“Ummm,” said the countess, “how common. Well, I do not please. I shall address you as ‘Theodosia’. It is a fine name—a respectable name. No need to cheapen it with a sobriquet.” Then to Nigel as if she weren’t there, “She needs
taking in hand. She is not mistress
of Cashel Cosgrove yet, m’boy. See to it. Now then!
If we are finished with theatrics for the moment, our supper grows
turned, jutting her elbow for Nigel to latch onto and lead her into the
dining hall. He obliged, and James,
silent throughout the strange occurrence, seized Thea’s
arm and inclined his dark head close.
little sister,” he said in a stage whisper as they followed along behind. “Your cheeks are positively crimson. Don’t let the old peahen get your goat.”
“So much for
good first impressions,” Thea said dourly. “She’s dreadful, isn’t she?”
“Quite so, but
you will charm her.”
“I don’t think
I want to, James.”
“Stuff! You’re not marrying the countess, Thea. It’s Nigel
that matters, and the chap’s quite smitten.”
yes, but not bowled over, Thea thought,
monitoring Nigel’s bearing. Granted,
she’d overreached herself, but he hadn’t defended her in a gentlemanly
fashion. Instead, he had berated her
before the servants—before his mother. She glanced behind. Regis and the Gypsy had disappeared in
the shadows, and she drew a ragged breath feeling very alone all of a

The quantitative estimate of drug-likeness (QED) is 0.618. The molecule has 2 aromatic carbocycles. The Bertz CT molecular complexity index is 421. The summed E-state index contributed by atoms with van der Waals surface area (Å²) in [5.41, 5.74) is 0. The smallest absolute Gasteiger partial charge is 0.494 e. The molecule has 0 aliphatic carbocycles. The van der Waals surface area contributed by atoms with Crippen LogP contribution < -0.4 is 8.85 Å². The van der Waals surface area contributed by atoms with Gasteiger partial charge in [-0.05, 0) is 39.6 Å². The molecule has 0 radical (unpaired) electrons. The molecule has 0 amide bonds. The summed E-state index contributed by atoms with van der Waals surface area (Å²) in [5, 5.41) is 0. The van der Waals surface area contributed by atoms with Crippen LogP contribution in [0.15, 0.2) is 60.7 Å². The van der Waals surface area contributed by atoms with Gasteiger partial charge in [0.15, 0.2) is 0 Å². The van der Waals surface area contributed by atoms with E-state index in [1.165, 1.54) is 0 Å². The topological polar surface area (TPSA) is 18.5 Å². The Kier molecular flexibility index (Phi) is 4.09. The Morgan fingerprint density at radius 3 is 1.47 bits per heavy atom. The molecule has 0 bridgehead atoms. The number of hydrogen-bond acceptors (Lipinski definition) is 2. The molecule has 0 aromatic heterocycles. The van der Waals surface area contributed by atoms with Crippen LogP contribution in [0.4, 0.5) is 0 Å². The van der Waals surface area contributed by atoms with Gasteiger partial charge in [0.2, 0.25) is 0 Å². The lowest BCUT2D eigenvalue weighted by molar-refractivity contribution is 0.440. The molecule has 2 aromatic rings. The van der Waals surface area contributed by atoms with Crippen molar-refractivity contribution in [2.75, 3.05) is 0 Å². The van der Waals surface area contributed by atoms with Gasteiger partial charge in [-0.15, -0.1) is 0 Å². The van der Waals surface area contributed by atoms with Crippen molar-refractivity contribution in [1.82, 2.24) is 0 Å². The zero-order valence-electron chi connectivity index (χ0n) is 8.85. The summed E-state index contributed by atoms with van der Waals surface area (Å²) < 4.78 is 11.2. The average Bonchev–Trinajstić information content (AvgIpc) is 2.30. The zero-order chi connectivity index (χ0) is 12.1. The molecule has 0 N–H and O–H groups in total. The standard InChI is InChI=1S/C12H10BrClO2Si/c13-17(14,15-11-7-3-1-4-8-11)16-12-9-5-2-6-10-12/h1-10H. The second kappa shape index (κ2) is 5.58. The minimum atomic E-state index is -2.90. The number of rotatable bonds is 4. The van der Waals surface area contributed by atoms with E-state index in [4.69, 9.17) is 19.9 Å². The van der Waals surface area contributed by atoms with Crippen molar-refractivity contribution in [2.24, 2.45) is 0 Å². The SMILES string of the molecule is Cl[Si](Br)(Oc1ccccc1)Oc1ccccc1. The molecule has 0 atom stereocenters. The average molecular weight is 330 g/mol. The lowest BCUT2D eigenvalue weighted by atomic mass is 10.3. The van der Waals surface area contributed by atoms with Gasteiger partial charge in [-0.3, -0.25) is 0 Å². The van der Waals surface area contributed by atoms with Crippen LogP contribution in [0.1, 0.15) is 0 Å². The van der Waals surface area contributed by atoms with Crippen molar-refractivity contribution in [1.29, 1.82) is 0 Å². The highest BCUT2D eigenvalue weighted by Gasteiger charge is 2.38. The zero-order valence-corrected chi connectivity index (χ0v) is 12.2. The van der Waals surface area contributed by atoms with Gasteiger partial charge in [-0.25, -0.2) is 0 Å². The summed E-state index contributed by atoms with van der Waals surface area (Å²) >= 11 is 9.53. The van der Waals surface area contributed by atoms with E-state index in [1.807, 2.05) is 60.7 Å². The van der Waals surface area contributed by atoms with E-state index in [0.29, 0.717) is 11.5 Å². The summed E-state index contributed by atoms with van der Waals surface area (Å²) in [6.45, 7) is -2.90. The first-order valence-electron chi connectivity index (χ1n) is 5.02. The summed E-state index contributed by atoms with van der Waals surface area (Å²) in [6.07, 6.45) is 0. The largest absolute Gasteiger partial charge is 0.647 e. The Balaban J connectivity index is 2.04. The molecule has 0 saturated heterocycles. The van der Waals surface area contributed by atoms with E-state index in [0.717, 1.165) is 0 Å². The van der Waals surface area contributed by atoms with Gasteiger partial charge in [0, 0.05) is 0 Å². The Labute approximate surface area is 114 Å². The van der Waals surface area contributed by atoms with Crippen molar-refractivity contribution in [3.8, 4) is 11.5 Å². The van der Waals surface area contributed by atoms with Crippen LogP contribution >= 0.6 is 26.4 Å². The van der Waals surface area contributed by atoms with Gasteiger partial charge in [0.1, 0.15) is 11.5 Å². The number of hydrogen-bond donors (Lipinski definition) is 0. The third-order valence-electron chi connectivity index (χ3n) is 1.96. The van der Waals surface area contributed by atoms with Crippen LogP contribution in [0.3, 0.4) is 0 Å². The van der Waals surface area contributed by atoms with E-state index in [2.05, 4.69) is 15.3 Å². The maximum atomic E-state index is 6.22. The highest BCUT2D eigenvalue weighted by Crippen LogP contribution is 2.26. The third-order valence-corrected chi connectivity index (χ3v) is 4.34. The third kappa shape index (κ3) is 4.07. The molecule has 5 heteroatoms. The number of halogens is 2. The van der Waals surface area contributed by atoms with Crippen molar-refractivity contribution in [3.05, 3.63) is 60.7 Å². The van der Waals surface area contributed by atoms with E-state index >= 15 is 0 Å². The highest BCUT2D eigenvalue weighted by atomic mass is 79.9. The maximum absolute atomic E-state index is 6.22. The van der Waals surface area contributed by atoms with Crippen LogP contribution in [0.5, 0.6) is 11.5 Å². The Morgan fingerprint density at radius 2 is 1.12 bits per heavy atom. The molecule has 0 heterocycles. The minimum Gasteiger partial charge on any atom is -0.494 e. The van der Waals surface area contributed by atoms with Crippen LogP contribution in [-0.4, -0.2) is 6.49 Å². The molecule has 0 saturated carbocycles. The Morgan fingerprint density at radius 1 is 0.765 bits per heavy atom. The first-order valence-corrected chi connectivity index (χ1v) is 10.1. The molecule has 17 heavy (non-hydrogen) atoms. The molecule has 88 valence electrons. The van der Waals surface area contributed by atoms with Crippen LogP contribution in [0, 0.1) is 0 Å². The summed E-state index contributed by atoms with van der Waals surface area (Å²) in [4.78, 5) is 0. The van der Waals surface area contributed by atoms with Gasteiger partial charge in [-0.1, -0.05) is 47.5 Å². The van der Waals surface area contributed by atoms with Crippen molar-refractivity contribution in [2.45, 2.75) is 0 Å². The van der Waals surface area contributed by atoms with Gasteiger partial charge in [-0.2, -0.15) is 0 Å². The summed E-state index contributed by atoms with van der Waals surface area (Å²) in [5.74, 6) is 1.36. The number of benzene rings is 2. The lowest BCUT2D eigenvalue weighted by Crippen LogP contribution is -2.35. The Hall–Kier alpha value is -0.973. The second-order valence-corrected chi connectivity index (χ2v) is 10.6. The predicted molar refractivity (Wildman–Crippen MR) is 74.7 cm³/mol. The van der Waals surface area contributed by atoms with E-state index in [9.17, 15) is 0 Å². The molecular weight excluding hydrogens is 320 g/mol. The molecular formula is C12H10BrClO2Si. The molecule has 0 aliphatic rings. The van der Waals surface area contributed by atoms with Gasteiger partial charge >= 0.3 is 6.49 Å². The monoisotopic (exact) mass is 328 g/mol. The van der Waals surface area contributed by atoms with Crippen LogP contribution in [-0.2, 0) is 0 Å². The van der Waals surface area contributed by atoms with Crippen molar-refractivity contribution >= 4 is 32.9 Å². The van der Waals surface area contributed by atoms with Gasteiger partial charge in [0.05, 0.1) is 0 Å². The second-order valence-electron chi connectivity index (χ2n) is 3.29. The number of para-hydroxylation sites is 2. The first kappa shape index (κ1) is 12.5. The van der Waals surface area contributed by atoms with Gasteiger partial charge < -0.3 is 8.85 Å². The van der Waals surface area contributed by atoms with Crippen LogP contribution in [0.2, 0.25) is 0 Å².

sudden. Even her brother was inclined to side with
her betrothed. It did not bode well.
“What was all
that back there?” James said, calling her back to
the present. “What set you off like
that? Surely you realize you were
way out of line.”
know,” Thea admitted. “It
seemed so heartless to evict the poor creature in such a storm. That would never be the case at
home. I am not
liking Ireland, James.”
You’ll get used to it. ‘Tis the winter that’s put you off; it’s heavenly in
these parts in spring and summer.
The land hereabout is wild and beautiful then. The hunting is top notch. Edgar Farbershire
bagged two awesome stags in the wood south of Drogheda last season—and the
fox hunting! I shall be your perpetual gentleman
guest, sister dear.”
to inherit Cashel Cosgrove,” Thea
went on, scarcely having heard. “He means for us
to live here meanwhile…”
talked to him about your misgivings?” James said,
“I don’t know
as I have misgivings exactly. It’s